by Mandy Green, Busy Coach
I know that I am preaching to the choir with this information you are about to read. You will probably be saying, ‘Mandy, yeah, yeah, yeah, I already know this’. My question to you is are you doing it 100% of the time? Common sense is not always common practice.
I was at my previous school for eight years as the head coach. Once the second semester hit until the weather got warmer, the team had to practice or workout at 6am.
For the first two years, I will flat out say that I hated waking up early. I would wake up 30 minutes before practice, find something to wear, then grab something quick (and not the healthiest) and would eat it on my way or I wouldn’t eat anything at all.
What I learned is that is every time I was rushing out the door in the morning with very little or nothing to eat, I was setting myself up to over eat later in the day, my energy crashed much earlier in the day, I was having a hard time focusing on one thing for any length of time, and 10 extra pounds appeared.
It was after year two of having another bad winter of training segment as a coach that I finally had enough and knew that I had to change a few things.
That spring of year two is when I started tracking my daily actions to figure out where I could make better choices. Tracking is really my go-to to solve anything that ails me.
One of the biggest changes I made was choosing to get up even earlier so I had the time to prepare a good meal before I headed off for the day.
I very quickly learned that by making sure I got this one healthy meal in gave me energy, it satisfied my appetite, and set the stage for smarter decisions all day long. Just this one meal set me up much better to have a great day.
Proper nutrition is really vital to our ability as a coach to think clearly, focus easily, and have the stamina to work well.
If your typical breakfast is loaded with sugar, caffeine, white flour, and other empty calories—think coffee and doughnuts—or worse, if you’re skipping breakfast, guess what? You aren’t going to be a dynamo of energy for your team, recruits, or colleagues.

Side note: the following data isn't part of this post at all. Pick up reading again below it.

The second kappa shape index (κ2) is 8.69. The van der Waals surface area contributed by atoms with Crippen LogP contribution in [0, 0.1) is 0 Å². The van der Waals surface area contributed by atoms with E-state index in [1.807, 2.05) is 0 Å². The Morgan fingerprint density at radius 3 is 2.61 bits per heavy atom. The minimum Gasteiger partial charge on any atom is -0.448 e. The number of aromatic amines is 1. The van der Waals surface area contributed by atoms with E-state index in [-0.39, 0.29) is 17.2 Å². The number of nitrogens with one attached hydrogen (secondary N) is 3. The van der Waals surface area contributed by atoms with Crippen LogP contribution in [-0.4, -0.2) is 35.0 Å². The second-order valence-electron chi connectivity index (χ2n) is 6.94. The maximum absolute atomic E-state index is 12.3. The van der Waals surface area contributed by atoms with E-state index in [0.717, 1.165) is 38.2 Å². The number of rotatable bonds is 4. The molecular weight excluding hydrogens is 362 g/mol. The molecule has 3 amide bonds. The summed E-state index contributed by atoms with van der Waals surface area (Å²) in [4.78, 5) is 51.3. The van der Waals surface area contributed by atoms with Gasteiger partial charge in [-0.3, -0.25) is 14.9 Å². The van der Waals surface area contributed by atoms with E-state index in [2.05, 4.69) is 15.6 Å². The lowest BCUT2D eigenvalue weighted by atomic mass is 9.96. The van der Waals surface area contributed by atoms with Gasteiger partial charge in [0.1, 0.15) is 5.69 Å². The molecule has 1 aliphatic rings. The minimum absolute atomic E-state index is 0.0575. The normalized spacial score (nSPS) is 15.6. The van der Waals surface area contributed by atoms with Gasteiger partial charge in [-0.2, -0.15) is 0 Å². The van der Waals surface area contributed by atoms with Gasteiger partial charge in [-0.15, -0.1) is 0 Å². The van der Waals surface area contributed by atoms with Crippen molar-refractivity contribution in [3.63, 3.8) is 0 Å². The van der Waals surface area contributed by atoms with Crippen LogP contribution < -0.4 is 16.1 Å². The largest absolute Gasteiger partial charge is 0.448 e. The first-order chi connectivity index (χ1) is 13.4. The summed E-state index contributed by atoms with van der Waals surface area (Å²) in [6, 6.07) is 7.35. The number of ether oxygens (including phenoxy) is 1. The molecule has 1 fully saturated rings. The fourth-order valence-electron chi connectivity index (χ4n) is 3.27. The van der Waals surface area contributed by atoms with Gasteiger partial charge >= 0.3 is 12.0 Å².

I know that you know this and are probably talking to your athletes a lot about what they eat. Again how well are you doing this for yourself? A quality breakfast is key to the success of your day.
Whether you have a full, balanced meal or a fruit smoothie and a piece of whole grain toast, it should be something you can prepare quickly and easily.
A health food bar, by the way, is not a meal, especially if eaten while you drive your car or sit on the train. (And check the ingredients on that health food bar. If high-fructose corn syrup is in the top three ingredients, you are really eating a candy bar.)
To help wrap my head around the idea of eating a mini-good breakfast before our morning practices, I put together a quick list of super simple foods to eat. All of these baby-sized breakfasts take less than five minutes to assemble, and probably even less than that to eat
- A whole wheat English muffin with nut butter. Toast, smear, eat and enjoy. Eat half or have it all depending on what you feel you’re going to need.
- Avocado toast with sea salt. Mash the avocado while your bread is toasting and top it off with some flaky sea salt.
- A 1/2 cup of yogurt and some granola. Skip the fat-free and low-calorie yogurt. A little fat and sugar is good before a morning training session! Go for regular, vanilla, or whatever flavor tickles your taste buds’ fancy.
- A 1/2 cup of Low-fat cottage cheese topped with fresh fruit. So simple but so good! Especially with pineapple.
- Eggs with chopped up spinach with fruit on the side.
- After your practice, don’t forget to follow up with plenty of fluids and a more substantial breakfast afterwards.
Before you start the week, take a few minutes to sit and plan your breakfast menu for the next week, and then add whatever ingredients you need to your shopping list. Try real food for one week and see if you don’t feel the difference.
College coaches all over the country turn to Mandy Green for organizational and coaching life tips, as well as leaning on her years of experience in the recruiting world. Want to ask her a question? Email her at email@example.com.